- The Washington Times - Thursday, January 24, 2002

His hairdresser knows
"Have you noticed recently that Bill Clinton is getting blonder than his wife?" Mike Bates of Tinley Park, Ill., writes to Inside the Beltway. "Does he or doesn't he?"

Giving us Hill
Who these days isn't talking about bias in the press?
Spurred on by public enthusiasm surrounding two new best-selling books on journalism ethics, "Coloring the News" by William McGowan, and "Bias" by former CBS News' reporter Bernard Goldberg.
To summarize the latter best-seller, Mr. Goldberg, a 28-year-veteran of CBS until being forced off the air, charges that bias at the big-three network is so obvious and comes so naturally to media luminaries like Dan Rather, that "it's hardly worth discussing anymore."
Inside the Beltway might point out that at the ABC News bureau here in Washington, it wasn't terribly long ago that a jumbo photograph of Bill Clinton stared down from a window overlooking DeSales Street and the posh Mayflower Hotel.
The giant Clinton photo faded away with the embattled commander in chief. But not to worry. Now in its place, prominently displayed just above the ABC News sign, is one of Sen. Hillary Rodham Clinton's more popular campaign placards: "Give 'em Hill"

Anchors away
Poor old Peter, Tom, and Dan,
Hanging on as long as they can.
Replace those fossils
With three John Stossels.
Topple TV's Taliban.

F.R. Duplantier

Take your pills
A sign posted on the back door of the Planned Parenthood Federation of America office on 16th Street NW in Washington ironically reads: "No Deliveries."

Where's Vanna?
The Claremont Institute's sixth annual Lincoln Day Dinner is turning into somewhat of a Reagan affair.
The Feb. 12 gala at the Mayflower Hotel in Washington, where the highly coveted 2002 Henry Salvatori Prize will be bestowed, features former Defense Secretary Caspar "Cap" Weinberger as the dinner chairman. Guest of honor and Savatori award recipient is former longtime Reagan aide-turned-Attorney General Edwin I. Meese III.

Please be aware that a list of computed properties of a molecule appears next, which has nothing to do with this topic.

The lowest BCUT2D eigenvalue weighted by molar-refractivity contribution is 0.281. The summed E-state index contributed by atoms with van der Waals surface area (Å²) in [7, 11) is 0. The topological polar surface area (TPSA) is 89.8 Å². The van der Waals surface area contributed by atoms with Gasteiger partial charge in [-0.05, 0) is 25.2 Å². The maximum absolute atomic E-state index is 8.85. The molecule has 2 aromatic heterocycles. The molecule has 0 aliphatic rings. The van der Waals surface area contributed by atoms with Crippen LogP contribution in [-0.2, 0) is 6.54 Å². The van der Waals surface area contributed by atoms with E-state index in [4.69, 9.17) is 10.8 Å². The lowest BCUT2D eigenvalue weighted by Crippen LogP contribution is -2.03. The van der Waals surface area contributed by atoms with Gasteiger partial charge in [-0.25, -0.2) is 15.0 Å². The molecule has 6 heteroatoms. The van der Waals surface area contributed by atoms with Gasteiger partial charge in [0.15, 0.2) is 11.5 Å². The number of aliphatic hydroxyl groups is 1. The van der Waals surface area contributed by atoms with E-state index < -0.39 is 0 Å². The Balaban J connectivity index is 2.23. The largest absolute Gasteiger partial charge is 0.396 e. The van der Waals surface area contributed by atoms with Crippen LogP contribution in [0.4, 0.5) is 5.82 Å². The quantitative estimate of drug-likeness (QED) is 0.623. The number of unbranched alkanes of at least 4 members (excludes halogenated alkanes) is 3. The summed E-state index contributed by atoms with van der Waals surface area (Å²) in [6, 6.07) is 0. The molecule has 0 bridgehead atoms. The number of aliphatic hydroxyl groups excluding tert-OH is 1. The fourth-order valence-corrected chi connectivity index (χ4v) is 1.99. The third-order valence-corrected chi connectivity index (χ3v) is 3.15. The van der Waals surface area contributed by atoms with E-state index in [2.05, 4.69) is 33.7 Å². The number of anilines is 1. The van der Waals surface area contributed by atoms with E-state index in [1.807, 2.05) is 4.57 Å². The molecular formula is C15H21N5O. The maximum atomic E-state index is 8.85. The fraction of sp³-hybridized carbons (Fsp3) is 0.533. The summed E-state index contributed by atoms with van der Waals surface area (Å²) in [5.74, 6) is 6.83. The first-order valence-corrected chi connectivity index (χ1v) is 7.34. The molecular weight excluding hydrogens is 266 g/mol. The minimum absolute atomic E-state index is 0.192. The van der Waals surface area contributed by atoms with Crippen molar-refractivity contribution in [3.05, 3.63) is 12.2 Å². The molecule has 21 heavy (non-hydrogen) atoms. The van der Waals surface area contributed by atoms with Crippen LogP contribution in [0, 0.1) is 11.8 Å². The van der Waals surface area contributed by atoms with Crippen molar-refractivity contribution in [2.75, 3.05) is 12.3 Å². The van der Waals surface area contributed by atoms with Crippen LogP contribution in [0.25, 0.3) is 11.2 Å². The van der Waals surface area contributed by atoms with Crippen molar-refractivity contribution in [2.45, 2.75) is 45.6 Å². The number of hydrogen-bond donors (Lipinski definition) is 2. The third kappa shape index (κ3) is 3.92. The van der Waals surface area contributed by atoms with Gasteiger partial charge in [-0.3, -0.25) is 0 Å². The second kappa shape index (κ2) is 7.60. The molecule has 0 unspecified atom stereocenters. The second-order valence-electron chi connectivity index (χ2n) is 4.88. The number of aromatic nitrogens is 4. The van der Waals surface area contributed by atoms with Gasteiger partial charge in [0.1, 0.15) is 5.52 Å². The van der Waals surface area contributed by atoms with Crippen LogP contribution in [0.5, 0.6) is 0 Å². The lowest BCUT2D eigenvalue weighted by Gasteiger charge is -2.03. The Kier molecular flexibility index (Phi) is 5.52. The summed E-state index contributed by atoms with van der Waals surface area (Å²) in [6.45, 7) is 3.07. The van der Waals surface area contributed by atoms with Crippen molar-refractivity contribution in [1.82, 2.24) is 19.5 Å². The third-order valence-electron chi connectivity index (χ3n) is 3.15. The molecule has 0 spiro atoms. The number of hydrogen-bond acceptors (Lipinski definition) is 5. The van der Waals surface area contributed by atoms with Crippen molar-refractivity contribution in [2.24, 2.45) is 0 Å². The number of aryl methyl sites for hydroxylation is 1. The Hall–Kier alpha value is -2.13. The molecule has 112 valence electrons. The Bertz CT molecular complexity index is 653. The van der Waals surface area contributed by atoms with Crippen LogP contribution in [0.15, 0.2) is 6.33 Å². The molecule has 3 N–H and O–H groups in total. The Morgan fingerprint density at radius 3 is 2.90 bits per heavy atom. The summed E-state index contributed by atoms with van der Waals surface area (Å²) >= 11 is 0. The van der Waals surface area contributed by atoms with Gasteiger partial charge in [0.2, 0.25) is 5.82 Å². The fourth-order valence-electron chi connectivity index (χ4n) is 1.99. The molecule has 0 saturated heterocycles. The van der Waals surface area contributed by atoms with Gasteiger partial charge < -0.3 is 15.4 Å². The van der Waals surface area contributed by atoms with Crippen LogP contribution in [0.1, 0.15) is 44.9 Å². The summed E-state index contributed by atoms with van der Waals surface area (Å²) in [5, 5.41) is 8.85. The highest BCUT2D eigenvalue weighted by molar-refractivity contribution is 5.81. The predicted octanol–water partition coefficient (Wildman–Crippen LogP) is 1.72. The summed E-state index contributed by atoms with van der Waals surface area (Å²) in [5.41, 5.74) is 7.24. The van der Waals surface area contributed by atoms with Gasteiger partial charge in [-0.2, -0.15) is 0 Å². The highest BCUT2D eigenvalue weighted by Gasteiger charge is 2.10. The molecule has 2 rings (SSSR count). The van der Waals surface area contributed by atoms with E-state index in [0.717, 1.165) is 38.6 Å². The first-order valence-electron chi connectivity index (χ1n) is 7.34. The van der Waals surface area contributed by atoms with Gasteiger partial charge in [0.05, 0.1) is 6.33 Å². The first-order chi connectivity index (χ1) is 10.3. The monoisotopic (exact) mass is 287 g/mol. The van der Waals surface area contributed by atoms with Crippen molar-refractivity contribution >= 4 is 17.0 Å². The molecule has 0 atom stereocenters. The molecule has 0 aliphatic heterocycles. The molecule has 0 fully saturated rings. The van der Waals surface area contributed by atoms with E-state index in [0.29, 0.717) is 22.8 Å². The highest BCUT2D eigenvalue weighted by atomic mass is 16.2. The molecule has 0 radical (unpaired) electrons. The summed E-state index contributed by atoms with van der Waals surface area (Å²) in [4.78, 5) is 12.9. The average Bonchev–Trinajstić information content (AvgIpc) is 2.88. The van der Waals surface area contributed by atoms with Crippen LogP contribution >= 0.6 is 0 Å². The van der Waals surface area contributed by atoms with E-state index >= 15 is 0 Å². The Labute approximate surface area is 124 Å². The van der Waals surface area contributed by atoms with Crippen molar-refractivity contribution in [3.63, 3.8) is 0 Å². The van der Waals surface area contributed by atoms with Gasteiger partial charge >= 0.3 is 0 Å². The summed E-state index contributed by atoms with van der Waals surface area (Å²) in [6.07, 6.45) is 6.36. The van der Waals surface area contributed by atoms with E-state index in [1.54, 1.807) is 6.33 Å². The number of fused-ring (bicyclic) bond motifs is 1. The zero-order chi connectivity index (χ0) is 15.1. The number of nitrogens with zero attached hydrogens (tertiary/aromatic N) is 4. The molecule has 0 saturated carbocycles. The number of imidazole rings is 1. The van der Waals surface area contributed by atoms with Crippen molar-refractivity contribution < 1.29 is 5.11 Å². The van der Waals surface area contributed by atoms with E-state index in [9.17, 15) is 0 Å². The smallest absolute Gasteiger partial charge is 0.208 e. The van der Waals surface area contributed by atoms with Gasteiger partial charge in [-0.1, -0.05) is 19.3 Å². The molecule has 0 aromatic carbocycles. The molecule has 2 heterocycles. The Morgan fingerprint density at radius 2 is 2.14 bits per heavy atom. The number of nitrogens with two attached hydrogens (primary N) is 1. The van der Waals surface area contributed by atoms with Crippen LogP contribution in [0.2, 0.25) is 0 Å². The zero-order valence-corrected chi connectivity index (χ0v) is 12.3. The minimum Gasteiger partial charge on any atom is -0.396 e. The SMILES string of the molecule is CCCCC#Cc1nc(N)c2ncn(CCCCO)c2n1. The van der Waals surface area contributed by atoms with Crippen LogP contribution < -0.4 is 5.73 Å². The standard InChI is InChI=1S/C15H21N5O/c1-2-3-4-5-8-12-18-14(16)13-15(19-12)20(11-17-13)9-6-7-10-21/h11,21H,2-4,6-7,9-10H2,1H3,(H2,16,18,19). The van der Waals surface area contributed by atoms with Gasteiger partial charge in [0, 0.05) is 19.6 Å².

Not everybody in the spotlight, however, hails from the Reagan regime. Game-show guru Pat Sajak is on the Lincoln Day marquee as master of ceremonies. Still no word yet on his ravishing sidekick.

Clinton leftovers
The National Right to Work Committee is calling on President Bush to withdraw the pending nomination of Dennis Walsh, a Clinton recess appointee whose term expired last month, to sit on the National Labor Relations Board.
Mark Mix, senior vice president of the NRWC, says he is pleased that Mr. Bush, through his recent recess appointments, "is beginning to rein in the union-partisan NLRB. However, much more needs to be done to help employees who labor under forced unionism established by federal law."
Mr. Walsh's record advocating more compulsory unionism, Mr. Mix says, "flies in the face of the president's professed support for right to work."
The NRWC says Mr. Walsh "took the lead" in a number of key NLRB rulings that undermine the right of employees to refrain from supporting a union; among them, supporting a decision that non-union employees can be fired for refusing to wear union buttons or t-shirts at work and arguing that unions should be allowed to videotape workers' vehicles and license plates "a tactic used to identify and potentially target non-striking workers for retaliation," the NRWC charges.

Patent success
We had written yesterday that Interior Secretary Gale A. Norton is beaming because her department actually "paid for itself" in these tough economic times, collecting $11.3 billion in receipts during 2001 almost $1 billion more than its annual budget of $10.4 billion.
The Interior Department, all told, raised more money than all but one federal agency, the Treasury Department, which benefits from the money-collecting capabilities of its Internal Revenue Service.
Enter now Alex Brackett, a registered patent lawyer here in town, who alerts us to the fact that the U.S. Patent and Trademark Office has "paid for itself" for quite some time.
"In fact, for many years the USPTO was very proud of the fact that the user fees they collected outstripped their costs," says Mr. Brackett. "Trouble is, the Clinton administration figured this out and diverted user fees from the USPTO to pay for other items in the federal budget.
"Another example of bloated bureaucracy messing with success," he sighs.

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